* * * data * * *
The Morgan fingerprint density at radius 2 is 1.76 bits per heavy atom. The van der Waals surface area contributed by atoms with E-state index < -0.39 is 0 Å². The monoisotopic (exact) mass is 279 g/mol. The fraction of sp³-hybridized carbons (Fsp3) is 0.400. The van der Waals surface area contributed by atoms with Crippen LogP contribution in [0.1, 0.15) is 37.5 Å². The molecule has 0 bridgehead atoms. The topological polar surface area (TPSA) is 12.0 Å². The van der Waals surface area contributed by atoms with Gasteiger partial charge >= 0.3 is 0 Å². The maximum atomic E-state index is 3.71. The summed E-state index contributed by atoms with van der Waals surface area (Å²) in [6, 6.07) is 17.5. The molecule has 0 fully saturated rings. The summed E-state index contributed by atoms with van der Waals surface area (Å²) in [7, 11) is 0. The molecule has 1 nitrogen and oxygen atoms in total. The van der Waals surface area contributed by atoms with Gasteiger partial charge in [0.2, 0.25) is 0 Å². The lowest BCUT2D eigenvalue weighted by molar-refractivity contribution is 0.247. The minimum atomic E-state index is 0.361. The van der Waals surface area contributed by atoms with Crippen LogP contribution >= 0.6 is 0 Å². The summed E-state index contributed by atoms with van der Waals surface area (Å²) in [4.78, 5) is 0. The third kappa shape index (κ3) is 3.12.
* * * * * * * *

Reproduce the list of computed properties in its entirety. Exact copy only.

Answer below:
The Morgan fingerprint density at radius 2 is 1.76 bits per heavy atom. The van der Waals surface area contributed by atoms with E-state index < -0.39 is 0 Å². The monoisotopic (exact) mass is 279 g/mol. The fraction of sp³-hybridized carbons (Fsp3) is 0.400. The van der Waals surface area contributed by atoms with Crippen LogP contribution in [0.1, 0.15) is 37.5 Å². The molecule has 0 bridgehead atoms. The topological polar surface area (TPSA) is 12.0 Å². The van der Waals surface area contributed by atoms with Gasteiger partial charge >= 0.3 is 0 Å². The maximum atomic E-state index is 3.71. The summed E-state index contributed by atoms with van der Waals surface area (Å²) in [6, 6.07) is 17.5. The molecule has 0 fully saturated rings. The summed E-state index contributed by atoms with van der Waals surface area (Å²) in [7, 11) is 0. The molecule has 1 nitrogen and oxygen atoms in total. The van der Waals surface area contributed by atoms with Gasteiger partial charge in [0.2, 0.25) is 0 Å². The lowest BCUT2D eigenvalue weighted by molar-refractivity contribution is 0.247. The minimum atomic E-state index is 0.361. The van der Waals surface area contributed by atoms with Crippen LogP contribution >= 0.6 is 0 Å². The summed E-state index contributed by atoms with van der Waals surface area (Å²) in [4.78, 5) is 0. The third kappa shape index (κ3) is 3.12.